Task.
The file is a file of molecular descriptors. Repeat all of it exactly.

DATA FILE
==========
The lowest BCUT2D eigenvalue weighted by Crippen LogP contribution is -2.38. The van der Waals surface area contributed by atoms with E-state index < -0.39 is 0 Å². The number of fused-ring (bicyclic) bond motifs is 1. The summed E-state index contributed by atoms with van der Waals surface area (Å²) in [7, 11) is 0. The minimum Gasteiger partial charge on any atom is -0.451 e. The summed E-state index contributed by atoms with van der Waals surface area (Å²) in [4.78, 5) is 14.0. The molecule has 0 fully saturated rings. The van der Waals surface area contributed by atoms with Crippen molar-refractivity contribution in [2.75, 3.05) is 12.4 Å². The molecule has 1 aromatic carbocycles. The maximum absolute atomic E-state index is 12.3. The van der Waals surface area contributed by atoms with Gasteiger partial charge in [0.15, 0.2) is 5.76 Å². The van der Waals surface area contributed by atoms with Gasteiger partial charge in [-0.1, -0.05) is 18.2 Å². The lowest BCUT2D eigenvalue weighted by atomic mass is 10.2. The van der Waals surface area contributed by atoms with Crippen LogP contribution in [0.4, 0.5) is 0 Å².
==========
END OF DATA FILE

The lowest BCUT2D eigenvalue weighted by Crippen LogP contribution is -2.38. The van der Waals surface area contributed by atoms with E-state index < -0.39 is 0 Å². The number of fused-ring (bicyclic) bond motifs is 1. The summed E-state index contributed by atoms with van der Waals surface area (Å²) in [7, 11) is 0. The minimum Gasteiger partial charge on any atom is -0.451 e. The summed E-state index contributed by atoms with van der Waals surface area (Å²) in [4.78, 5) is 14.0. The molecule has 0 fully saturated rings. The van der Waals surface area contributed by atoms with Crippen molar-refractivity contribution in [2.75, 3.05) is 12.4 Å². The molecule has 1 aromatic carbocycles. The maximum absolute atomic E-state index is 12.3. The van der Waals surface area contributed by atoms with Gasteiger partial charge in [0.15, 0.2) is 5.76 Å². The van der Waals surface area contributed by atoms with Gasteiger partial charge in [-0.1, -0.05) is 18.2 Å². The lowest BCUT2D eigenvalue weighted by atomic mass is 10.2. The van der Waals surface area contributed by atoms with Crippen LogP contribution in [0.4, 0.5) is 0 Å².